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Ron DeSantis to welcome spring training at annual Governor’s Baseball Dinner

Pitchers and catchers reported for spring training over last week.

Already a Little League World Champion, Gov. Ron DeSantis will hang Sunday evening with the majors. The newly elected chief executive takes his first at bat addressing the 2019 Governor’s Baseball Dinner.

DeSantis will be in West Palm Beach to celebrate the arrival of spring training for the new season.

The dinner will be at the Raymond F. Kravis Center.The event kicks off at 6 p.m.

State officials say Palm Beach County makes sense as a venue for the event.

“Now with two stadiums and four teams in Palm Beach County, the area has become a prime spring training destination,” said Florida Sports Foundation President and CEO Angela Suggs.

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“We are honored to continue this historic event once again in West Palm Beach.”

The Houston Astros and Washington Nationals train at FITTEAM Ballpark of the Palm Beaches, which opened in 2017.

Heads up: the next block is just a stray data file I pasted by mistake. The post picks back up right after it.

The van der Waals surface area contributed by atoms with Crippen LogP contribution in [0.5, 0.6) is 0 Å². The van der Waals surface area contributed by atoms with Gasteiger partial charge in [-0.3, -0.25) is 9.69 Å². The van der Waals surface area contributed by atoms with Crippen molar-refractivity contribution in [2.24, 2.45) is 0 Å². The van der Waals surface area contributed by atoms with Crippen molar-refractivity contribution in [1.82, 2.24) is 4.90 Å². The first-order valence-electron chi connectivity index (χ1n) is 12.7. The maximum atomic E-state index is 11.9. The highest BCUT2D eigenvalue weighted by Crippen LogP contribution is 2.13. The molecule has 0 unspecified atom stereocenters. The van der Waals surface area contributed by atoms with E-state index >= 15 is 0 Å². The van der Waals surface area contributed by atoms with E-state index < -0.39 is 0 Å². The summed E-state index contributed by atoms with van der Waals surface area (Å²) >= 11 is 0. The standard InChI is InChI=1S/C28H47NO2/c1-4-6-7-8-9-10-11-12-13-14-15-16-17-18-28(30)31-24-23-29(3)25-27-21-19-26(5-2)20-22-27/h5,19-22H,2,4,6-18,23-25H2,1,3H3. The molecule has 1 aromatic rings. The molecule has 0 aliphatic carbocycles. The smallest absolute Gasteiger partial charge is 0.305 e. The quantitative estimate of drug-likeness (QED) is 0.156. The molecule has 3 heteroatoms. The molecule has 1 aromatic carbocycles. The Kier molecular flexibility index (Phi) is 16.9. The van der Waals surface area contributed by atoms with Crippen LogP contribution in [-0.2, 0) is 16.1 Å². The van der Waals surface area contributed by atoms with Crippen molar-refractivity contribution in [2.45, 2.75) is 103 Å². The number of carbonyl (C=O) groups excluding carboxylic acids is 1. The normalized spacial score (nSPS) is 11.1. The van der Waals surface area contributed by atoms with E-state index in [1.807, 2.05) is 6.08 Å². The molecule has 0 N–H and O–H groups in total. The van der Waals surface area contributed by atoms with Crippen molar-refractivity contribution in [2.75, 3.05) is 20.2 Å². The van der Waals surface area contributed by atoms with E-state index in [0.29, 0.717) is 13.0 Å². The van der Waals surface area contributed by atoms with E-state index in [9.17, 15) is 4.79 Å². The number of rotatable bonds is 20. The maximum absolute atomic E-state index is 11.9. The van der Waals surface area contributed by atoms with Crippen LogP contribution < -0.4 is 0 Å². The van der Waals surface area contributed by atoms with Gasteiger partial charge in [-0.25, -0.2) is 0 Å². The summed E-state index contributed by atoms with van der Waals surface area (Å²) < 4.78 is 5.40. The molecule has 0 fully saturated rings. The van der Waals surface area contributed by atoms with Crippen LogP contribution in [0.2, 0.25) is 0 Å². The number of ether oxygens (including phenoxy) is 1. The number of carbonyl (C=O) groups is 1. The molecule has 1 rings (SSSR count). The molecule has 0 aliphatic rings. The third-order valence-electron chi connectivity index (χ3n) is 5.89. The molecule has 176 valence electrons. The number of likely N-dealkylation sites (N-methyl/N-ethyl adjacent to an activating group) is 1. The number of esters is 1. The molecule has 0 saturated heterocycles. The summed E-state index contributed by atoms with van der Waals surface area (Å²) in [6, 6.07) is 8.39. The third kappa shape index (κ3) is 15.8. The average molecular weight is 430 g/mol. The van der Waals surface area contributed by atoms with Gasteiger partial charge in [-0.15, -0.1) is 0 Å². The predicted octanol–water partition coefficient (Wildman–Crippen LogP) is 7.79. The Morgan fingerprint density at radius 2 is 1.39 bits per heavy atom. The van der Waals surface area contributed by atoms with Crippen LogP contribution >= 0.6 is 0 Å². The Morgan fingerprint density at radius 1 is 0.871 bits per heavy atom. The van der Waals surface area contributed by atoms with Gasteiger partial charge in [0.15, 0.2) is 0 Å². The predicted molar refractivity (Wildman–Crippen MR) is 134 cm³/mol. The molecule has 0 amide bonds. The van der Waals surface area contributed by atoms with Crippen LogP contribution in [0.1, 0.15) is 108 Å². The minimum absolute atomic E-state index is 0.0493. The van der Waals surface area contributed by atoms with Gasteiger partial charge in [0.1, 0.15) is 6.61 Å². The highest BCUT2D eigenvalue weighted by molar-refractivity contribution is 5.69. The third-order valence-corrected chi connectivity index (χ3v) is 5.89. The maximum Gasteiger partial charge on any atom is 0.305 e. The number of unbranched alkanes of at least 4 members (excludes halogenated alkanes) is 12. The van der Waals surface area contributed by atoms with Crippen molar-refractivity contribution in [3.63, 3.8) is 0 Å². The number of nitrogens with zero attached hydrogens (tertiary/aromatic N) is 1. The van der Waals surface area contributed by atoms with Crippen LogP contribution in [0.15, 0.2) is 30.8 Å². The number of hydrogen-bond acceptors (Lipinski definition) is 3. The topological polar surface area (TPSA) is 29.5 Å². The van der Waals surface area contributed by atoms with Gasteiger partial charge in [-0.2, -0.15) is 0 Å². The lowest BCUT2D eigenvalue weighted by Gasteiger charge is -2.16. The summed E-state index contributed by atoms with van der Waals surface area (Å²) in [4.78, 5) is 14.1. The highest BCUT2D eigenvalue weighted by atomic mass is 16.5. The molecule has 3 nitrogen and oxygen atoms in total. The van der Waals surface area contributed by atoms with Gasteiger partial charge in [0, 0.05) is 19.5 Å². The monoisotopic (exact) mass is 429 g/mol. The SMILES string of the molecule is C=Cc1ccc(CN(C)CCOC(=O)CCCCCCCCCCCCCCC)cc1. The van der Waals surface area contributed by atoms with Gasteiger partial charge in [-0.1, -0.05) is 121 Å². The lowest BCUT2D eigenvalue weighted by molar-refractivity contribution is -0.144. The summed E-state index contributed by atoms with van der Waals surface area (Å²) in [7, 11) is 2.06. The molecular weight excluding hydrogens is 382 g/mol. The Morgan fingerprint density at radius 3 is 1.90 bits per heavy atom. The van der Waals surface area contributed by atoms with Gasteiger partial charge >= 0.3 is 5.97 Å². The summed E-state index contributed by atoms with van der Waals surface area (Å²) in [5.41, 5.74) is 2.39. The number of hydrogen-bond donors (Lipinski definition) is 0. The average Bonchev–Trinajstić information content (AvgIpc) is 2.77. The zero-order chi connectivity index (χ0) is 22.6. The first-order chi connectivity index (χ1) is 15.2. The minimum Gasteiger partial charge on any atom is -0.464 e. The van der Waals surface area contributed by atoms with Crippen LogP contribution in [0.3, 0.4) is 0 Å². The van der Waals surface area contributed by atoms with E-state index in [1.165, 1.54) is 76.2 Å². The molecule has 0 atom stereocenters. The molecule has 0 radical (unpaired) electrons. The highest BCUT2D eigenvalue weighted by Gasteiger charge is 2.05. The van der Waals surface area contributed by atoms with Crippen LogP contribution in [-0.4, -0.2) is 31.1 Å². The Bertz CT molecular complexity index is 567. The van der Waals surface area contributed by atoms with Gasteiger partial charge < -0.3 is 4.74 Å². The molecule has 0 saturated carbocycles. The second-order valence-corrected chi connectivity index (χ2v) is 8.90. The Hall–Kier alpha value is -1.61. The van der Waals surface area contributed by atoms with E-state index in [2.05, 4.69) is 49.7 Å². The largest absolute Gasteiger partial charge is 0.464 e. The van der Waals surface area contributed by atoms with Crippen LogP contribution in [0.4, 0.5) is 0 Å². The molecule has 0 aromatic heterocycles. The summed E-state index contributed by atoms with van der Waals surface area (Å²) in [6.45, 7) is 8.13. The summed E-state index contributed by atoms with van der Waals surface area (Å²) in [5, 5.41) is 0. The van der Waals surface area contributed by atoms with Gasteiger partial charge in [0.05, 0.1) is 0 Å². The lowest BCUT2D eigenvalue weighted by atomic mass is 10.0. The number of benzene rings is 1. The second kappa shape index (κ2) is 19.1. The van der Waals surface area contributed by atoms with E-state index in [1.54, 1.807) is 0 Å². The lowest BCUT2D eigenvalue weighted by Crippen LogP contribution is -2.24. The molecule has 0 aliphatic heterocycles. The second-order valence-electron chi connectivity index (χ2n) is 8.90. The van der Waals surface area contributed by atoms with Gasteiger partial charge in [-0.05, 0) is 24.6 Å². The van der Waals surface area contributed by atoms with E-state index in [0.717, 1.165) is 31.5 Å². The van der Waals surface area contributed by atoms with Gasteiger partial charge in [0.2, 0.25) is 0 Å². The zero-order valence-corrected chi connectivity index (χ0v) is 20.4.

The St. Louis Cardinals and Florida Marlins train at Roger Dean Chevrolet Stadium in Jupiter.

A total of 15 MLB clubs will host spring training in Florida as part of the Grapefruit League this year. Pitchers and catchers started reporting to spring training sites over the past week.

A state economic impact survey shows MLB spring training in 2018 brought 1.5 million fans to the 12 stadium locations in Florida. The Grapefruit League in total delivered a $687.1 million economic impact for the year.

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It also brings plenty of nostalgia — and quite likely another chance for DeSantis to mention his own love of the sport. He played for a Dunedin Little League team that won the World Series Title in 1991.

Baseball also brings with it its own political dialogue. Communities have paid increasingly high costs in stadium upgrades to keep teams here in exchange for 30-year commitments.

This year, a $110-million stadium for the Atlanta Braves will open in North Port; the team will leave the ESPN Wide World of Sports in Kissimmee at the end of this season.

And there’s also a fresh effort from the conservative Americans for Prosperity to end subsidies for sports teams based in Florida year-round.

Whether ballclubs make their own pitch on those issues at the ball remains to be seen

Written By

Jacob Ogles has covered politics in Florida since 2000 for regional outlets including SRQ Magazine in Sarasota, The News-Press in Fort Myers and The Daily Commercial in Leesburg. His work has appeared nationally in The Advocate, Wired and other publications. Events like SRQ’s Where The Votes Are workshops made Ogles one of Southwest Florida’s most respected political analysts, and outlets like WWSB ABC 7 and WSRQ Sarasota have featured his insights. He can be reached at jacobogles@hotmail.com.

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